Return to emergency department

Percentage of designated supportive living (default) or long term care (click toggle to compare) residents that returned to the emergency department within 72 hours or 30 days of their initial or previous visit to the emergency department. (see data dictionary)

What do you think?

  • Looking at these results over time, are there differences between zones? Between designated supportive living and long term care? What factors could account for these differences?

Whether you’re a patient, provider, or health system administrator, thinking about why these differences might exist can start conversations and lead to solutions for improved quality of healthcare.

Data courtesy of Alberta Health Services and Alberta Health

Understanding “return to emergency department”  

Emergency department visits are typically infrequent and necessary only when there is a critical and time-sensitive healthcare need. When patients use the emergency department multiple times in close succession, it is important to understand why. Monitoring returns to the emergency department can help us to understand if residents in designated supportive living and long term care are getting the care they need at the right time and right location.

For example, a return to the emergency department within 72 hours might indicate the resident:

  • Was not ready to be discharged or released from the emergency department,
  • Has complex health needs and requires time-sensitive, specialized care (e.g., palliative or end of life care) that cannot be provided at the supportive living or long term care site, and/or
  • Experienced a new health-related issue that required immediate attention that could not be provided on-site.

A return to the emergency department within 30 days might indicate:

  • A continued or rapid change in the health status of a resident or
  • The resident’s complex health needs still require time-sensitive, specialized care (e.g., palliative or end of life care) that cannot be provided at the supportive living or long term care site.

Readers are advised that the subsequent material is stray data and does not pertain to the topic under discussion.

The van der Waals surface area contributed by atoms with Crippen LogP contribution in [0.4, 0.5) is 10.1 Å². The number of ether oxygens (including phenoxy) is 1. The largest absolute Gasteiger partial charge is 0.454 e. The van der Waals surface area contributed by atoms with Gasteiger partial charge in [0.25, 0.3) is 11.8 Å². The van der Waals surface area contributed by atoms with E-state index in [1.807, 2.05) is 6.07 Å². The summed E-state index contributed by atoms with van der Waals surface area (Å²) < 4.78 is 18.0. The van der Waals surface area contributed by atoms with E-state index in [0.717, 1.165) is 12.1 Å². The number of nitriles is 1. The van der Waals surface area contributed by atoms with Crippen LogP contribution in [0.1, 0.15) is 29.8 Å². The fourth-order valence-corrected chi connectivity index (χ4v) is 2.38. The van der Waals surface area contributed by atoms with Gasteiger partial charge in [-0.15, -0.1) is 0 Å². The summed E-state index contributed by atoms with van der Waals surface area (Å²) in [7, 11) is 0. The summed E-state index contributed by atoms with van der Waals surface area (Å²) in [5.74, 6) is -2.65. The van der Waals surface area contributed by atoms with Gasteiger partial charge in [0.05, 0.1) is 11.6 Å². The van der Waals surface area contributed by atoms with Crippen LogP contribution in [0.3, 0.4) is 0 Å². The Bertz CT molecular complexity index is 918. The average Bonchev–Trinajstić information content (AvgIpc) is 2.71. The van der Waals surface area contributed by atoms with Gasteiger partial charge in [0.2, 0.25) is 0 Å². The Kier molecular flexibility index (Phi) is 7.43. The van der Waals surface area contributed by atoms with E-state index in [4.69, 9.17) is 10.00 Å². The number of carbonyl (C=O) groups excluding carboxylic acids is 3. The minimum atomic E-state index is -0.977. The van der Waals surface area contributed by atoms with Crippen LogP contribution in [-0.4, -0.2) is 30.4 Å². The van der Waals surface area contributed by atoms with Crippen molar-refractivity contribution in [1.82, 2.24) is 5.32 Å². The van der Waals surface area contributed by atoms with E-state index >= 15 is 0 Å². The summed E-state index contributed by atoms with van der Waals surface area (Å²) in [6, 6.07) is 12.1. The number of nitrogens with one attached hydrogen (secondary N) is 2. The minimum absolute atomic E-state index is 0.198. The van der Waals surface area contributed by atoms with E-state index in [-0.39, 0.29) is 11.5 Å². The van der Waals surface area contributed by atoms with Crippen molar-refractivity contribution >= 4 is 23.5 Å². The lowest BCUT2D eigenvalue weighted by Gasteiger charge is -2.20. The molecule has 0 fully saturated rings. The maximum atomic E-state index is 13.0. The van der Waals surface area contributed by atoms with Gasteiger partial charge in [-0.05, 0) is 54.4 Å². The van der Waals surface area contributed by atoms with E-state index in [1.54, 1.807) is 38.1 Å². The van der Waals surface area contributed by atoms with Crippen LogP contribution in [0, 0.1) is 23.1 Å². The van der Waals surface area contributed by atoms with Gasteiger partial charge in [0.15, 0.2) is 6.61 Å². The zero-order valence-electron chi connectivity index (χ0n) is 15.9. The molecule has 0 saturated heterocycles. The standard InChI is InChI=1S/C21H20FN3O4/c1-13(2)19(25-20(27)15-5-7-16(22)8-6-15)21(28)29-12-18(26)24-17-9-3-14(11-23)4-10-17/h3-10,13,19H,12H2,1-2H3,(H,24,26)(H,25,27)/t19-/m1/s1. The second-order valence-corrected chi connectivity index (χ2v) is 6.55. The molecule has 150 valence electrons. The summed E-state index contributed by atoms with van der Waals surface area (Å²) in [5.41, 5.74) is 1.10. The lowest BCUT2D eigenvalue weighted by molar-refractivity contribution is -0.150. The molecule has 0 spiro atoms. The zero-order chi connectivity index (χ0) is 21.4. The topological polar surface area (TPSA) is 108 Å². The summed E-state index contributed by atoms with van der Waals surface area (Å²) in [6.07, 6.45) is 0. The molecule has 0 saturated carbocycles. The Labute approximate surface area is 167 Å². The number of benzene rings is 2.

This chart does not indicate if the resident returned to the emergency department for the same reason or a new reason.

Considerations when viewing the results:

When thinking about designated supportive living and long term care residents that return to the emergency department, providers and leaders can consider a number of things to better understand and improve these results. Some questions they could ask before taking action include:

  • What are the reasons residents return to the emergency department? What are the most responsible diagnoses for residents who visit the emergency department?
  • How might improved collaboration between acute care, emergency medical services, and continuing care operators improve appropriate use of the emergency department? How can we improve the quality of transitions for residents between a site and the emergency department to help prevent return visits to the emergency department?
  • How can sites be better prepared and supported to provide care or services to residents who are experiencing a rapid change in health status?

The Health Quality Council of Alberta uses the Alberta Quality Matrix for Health as a way of organizing information and thinking around the complexity of the healthcare system. This measure can be used as input to assess designated supportive living’s performance in these dimensions of quality:

LEARN MORE

Dimensions of Quality

  • Acceptability 
  • Accessibility 
  • Appropriateness 
  • Effectiveness 
  • Efficiency 
  • Safety